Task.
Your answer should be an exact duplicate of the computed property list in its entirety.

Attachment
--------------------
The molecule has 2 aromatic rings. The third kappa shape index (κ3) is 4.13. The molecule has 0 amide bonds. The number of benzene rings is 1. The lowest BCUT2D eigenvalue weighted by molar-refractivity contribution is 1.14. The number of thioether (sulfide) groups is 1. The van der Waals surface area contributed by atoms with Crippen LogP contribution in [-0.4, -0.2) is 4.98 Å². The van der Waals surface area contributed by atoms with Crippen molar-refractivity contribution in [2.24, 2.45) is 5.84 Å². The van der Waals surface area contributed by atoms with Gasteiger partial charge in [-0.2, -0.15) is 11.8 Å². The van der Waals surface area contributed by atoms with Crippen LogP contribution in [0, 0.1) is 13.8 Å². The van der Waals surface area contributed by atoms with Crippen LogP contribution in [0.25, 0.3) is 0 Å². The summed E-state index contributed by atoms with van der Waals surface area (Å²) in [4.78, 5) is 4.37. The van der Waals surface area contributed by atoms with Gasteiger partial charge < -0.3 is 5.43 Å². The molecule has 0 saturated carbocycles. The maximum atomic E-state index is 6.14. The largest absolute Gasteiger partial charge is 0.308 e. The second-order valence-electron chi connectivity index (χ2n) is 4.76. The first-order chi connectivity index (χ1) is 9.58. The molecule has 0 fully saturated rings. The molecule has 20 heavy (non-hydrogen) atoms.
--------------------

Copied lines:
The molecule has 2 aromatic rings. The third kappa shape index (κ3) is 4.13. The molecule has 0 amide bonds. The number of benzene rings is 1. The lowest BCUT2D eigenvalue weighted by molar-refractivity contribution is 1.14. The number of thioether (sulfide) groups is 1. The van der Waals surface area contributed by atoms with Crippen LogP contribution in [-0.4, -0.2) is 4.98 Å². The van der Waals surface area contributed by atoms with Crippen molar-refractivity contribution in [2.24, 2.45) is 5.84 Å². The van der Waals surface area contributed by atoms with Gasteiger partial charge in [-0.2, -0.15) is 11.8 Å². The van der Waals surface area contributed by atoms with Crippen LogP contribution in [0, 0.1) is 13.8 Å². The van der Waals surface area contributed by atoms with Crippen LogP contribution in [0.25, 0.3) is 0 Å². The summed E-state index contributed by atoms with van der Waals surface area (Å²) in [4.78, 5) is 4.37. The van der Waals surface area contributed by atoms with Gasteiger partial charge < -0.3 is 5.43 Å². The molecule has 0 saturated carbocycles. The maximum atomic E-state index is 6.14. The largest absolute Gasteiger partial charge is 0.308 e. The second-order valence-electron chi connectivity index (χ2n) is 4.76. The first-order chi connectivity index (χ1) is 9.58. The molecule has 0 fully saturated rings. The molecule has 20 heavy (non-hydrogen) atoms.